More than 800 residential school students died in Alberta — advocates say it’s time to find their graves

WARNING: This story contains details some readers may find distressing.


When Jackie Bromley heard that the remains of 215 children were found at the site of a former residential school in B.C., she had flashbacks to her time at St. Mary’s Residential School on the Blood Reserve in southern Alberta. 

Bromley, who is now 70, remembers students talking about graves behind the school when she was 10 — but doesn’t remember seeing any headstones.

“I thought about the backyard, apparently there were some graves there. And the first thing I thought of was, I wonder if there are some kids that were buried, you know?”

Bromley’s classmates were right — there were students’ graves in the schoolyard. A letter in 1945 from an Indian agent to the school’s principal requests that Indigenous workers be made to redig the graves next to the school, to make them even deeper.

The Truth and Reconciliation Commission (TRC) states that it’s difficult to place an exact figure on how many residential schools operated in Canada. 

Kisha Supernant says it’s similarly hard to say just how many unmarked children’s graves there are. 

Students write on a chalkboard at Red Deer Indian Industrial School in Alberta in either 1914 or 1919. The school had one of the highest mortality rates, with at least 70 of roughly 350 students dying during the 26 years it was in operation. It is estimated 50 children may be buried in an unmarked cemetery in a field nearby. (United Church of Canada, Archives)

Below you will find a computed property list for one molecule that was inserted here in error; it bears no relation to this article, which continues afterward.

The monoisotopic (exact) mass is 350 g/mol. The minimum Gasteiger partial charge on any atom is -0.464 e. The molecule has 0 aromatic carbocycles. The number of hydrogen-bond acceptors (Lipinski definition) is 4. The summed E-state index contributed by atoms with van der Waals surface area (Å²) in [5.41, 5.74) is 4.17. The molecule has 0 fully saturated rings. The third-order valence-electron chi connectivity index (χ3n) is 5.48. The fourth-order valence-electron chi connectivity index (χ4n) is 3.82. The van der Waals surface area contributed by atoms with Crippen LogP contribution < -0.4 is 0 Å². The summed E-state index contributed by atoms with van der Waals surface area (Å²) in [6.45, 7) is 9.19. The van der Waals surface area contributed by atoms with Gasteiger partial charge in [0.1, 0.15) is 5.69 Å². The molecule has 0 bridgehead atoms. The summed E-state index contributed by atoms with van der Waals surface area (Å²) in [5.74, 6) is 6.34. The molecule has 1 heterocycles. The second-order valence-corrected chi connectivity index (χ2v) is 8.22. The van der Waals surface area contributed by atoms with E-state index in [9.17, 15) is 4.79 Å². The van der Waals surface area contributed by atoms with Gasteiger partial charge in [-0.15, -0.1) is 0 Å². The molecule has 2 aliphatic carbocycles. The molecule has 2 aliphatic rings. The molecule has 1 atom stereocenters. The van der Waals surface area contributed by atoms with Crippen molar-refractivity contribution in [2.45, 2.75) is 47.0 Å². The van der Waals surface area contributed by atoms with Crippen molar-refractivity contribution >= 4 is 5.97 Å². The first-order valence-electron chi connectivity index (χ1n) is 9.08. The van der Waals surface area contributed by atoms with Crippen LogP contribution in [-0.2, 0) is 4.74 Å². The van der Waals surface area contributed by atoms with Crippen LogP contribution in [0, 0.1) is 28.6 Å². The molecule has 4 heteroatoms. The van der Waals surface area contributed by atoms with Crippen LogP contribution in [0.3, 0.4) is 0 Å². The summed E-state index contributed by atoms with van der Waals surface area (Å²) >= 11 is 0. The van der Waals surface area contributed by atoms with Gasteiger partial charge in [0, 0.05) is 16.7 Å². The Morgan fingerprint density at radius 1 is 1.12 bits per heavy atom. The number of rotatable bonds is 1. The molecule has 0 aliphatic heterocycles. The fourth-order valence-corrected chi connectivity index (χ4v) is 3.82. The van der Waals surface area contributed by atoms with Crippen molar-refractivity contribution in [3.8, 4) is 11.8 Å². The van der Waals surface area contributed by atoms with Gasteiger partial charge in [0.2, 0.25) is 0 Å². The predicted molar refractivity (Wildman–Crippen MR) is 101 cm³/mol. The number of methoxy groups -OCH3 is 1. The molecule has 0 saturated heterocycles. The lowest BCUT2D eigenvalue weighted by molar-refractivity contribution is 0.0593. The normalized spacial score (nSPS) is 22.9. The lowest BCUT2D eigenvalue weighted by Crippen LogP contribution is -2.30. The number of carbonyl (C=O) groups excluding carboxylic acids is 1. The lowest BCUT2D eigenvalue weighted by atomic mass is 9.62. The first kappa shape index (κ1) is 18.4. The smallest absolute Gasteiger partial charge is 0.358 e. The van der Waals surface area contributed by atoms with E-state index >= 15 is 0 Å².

Supernant, who is Métis and a descendant of the Papaschase First Nation, is an anthropology professor at the University of Alberta in Edmonton. She and her team use ground-penetrating radar equipment to help Indigenous communities survey burial grounds across the Prairies.

She said remote sensing techniques such as GPR and drones are crucial in surveying unmarked graves to ensure the sites are not physically disturbed. 

“There is power in the scientific evidence we can provide. It shouldn’t be necessary, communities should be able to be listened to, but I am happy to support communities in that,” Supernant said. 

“The ownership and access to all the data sits with the community…. This is not showing up and running a piece of equipment…. It’s a process of engaging with the community, with being attentive to the sensitivity of what we’re doing and the potential impacts it can have.”

At least 4,100 children died